Recently I've been messing with the cool new features of CSS3 to a client project and I was inspired to see what sort of interface features could be done with it.
The nice things, like drop shadows, gradient background and curved corners, make things look great without having to reach to the image editor, but are hardly revolutionary. Any design that is well planned could already make use of these things and they've been around on the web for ages, though CSS3 certainly makes them far easier to implement.
These functions allow you effectively strip out parts of a string that could cause problems when sent in a URI, in a get request for example.
I also recently found it handy for encoding strings for sending to and from a JSP server over AJAX, the trouble came up when I realised that there is no built in equivalent functions server side. A quick search of the net revealed a few solutions, but none that actually worked, not in Java, or PHP, or anything else that I could have adapted. A bit surprised by this lack of a solution to a common problem, I investigated what these functions do.
Like everyone else, when I started dabbling in AJAX code I found myself repeatedly creating the same code to do the same things. There was always code to make sure I could create the XMLHttpRequest if it was there, or the Microsoft equivalent for the awkward browser. There was always event code to process, sometimes repeatedly, the response codes until I got a 4. There was usually code to present some visual indication to the user that there was a call in progress.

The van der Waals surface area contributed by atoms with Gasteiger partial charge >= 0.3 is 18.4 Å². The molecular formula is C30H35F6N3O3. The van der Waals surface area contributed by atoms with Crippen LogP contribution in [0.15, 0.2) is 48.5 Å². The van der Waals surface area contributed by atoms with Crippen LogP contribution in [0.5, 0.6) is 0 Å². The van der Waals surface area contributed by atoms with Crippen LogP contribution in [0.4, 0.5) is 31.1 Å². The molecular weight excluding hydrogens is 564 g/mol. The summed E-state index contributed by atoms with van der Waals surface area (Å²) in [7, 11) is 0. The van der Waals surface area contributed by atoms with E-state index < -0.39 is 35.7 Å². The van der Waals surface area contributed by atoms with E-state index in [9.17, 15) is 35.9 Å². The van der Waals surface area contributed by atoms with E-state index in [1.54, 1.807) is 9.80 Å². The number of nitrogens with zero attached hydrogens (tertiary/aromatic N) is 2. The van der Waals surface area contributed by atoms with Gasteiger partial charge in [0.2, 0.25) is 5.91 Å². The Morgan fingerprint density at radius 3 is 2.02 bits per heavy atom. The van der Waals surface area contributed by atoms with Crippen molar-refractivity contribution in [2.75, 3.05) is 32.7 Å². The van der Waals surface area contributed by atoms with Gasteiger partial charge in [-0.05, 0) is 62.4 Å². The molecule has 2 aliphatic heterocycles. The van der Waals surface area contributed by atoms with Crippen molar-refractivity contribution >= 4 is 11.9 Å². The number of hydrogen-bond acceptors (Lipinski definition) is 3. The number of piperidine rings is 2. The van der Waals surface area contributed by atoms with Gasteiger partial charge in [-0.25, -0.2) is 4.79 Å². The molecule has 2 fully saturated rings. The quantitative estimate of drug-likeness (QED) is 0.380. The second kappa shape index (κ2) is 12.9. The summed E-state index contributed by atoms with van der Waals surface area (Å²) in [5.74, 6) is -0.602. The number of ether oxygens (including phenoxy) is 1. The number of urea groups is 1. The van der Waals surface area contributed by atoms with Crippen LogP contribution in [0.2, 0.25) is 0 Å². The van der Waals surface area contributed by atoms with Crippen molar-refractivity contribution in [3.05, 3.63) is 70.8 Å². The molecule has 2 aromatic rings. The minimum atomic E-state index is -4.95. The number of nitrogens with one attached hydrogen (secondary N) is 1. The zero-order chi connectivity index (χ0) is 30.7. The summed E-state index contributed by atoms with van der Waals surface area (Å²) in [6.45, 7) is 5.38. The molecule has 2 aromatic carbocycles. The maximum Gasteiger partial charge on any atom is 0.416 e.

Now, like other programmers, if I find myself doing the same thing over and over again, it's time to write a library.
These holes were filled by numerous framework libraries for doing all sorts of things. Be it filling in some small missing functions like addAfter to compliment addBefore, or extra trim functions for strings as you would find in PHP, there were, and still are, numerous choices.
Following on from my initial work with the canvas tag to create the canvas site logo generator, I worked on the dynamic aspects of the canvas tag, to prove to myself it could be used to create the sort of animations Flash and Silverlight are designed for.
This example is obviously relatively trivial but does go to show what can be achieved.
A while ago I discovered the canvas tag and thought I would have a play around with it. This page is the first result of that exploration and has been used to quickly create bitmaps of the site logo.
The canvas tag, and libraries built on it, could become a real contender on the web. The ability to script and dynamically manipulate resolution independent vector graphics on a web page makes this potentially a viable alternative to Flash, even if the tools are not yet there.
But, as usual, certain popular browser have done their own thing and don't support it. Maybe some day, when this is more widely supported, we'll see it everywhere as a light weight replacement to anything requiring a browser plugin.